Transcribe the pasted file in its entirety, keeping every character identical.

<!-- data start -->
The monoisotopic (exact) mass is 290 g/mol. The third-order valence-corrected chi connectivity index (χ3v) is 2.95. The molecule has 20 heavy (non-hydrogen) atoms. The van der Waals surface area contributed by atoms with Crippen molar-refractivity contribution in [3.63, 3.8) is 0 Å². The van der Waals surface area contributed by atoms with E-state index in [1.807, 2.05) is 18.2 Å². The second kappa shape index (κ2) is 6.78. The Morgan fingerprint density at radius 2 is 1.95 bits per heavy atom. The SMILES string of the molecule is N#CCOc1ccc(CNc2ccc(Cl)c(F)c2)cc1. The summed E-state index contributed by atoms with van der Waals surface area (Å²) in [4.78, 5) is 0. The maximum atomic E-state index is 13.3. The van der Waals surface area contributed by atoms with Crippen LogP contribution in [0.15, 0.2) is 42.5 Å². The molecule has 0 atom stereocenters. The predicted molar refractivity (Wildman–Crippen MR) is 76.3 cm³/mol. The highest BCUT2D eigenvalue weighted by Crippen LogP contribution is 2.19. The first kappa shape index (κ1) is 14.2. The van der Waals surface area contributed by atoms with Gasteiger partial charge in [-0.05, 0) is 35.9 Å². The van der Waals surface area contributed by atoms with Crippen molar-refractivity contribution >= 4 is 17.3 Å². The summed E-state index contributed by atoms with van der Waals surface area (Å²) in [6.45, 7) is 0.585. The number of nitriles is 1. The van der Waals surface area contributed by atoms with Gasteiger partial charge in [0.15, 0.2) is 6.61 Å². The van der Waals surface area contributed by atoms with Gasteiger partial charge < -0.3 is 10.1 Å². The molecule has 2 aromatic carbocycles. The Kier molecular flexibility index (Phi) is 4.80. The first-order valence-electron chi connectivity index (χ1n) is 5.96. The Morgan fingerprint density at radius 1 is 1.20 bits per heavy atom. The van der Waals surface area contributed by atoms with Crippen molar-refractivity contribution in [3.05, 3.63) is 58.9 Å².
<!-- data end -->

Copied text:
The monoisotopic (exact) mass is 290 g/mol. The third-order valence-corrected chi connectivity index (χ3v) is 2.95. The molecule has 20 heavy (non-hydrogen) atoms. The van der Waals surface area contributed by atoms with Crippen molar-refractivity contribution in [3.63, 3.8) is 0 Å². The van der Waals surface area contributed by atoms with E-state index in [1.807, 2.05) is 18.2 Å². The second kappa shape index (κ2) is 6.78. The Morgan fingerprint density at radius 2 is 1.95 bits per heavy atom. The SMILES string of the molecule is N#CCOc1ccc(CNc2ccc(Cl)c(F)c2)cc1. The summed E-state index contributed by atoms with van der Waals surface area (Å²) in [4.78, 5) is 0. The maximum atomic E-state index is 13.3. The van der Waals surface area contributed by atoms with Crippen LogP contribution in [0.15, 0.2) is 42.5 Å². The molecule has 0 atom stereocenters. The predicted molar refractivity (Wildman–Crippen MR) is 76.3 cm³/mol. The highest BCUT2D eigenvalue weighted by Crippen LogP contribution is 2.19. The first kappa shape index (κ1) is 14.2. The van der Waals surface area contributed by atoms with Gasteiger partial charge in [-0.05, 0) is 35.9 Å². The van der Waals surface area contributed by atoms with Crippen molar-refractivity contribution >= 4 is 17.3 Å². The summed E-state index contributed by atoms with van der Waals surface area (Å²) in [6.45, 7) is 0.585. The number of nitriles is 1. The van der Waals surface area contributed by atoms with Gasteiger partial charge in [0.15, 0.2) is 6.61 Å². The van der Waals surface area contributed by atoms with Gasteiger partial charge < -0.3 is 10.1 Å². The molecule has 2 aromatic carbocycles. The Kier molecular flexibility index (Phi) is 4.80. The first-order valence-electron chi connectivity index (χ1n) is 5.96. The Morgan fingerprint density at radius 1 is 1.20 bits per heavy atom. The van der Waals surface area contributed by atoms with Crippen molar-refractivity contribution in [3.05, 3.63) is 58.9 Å².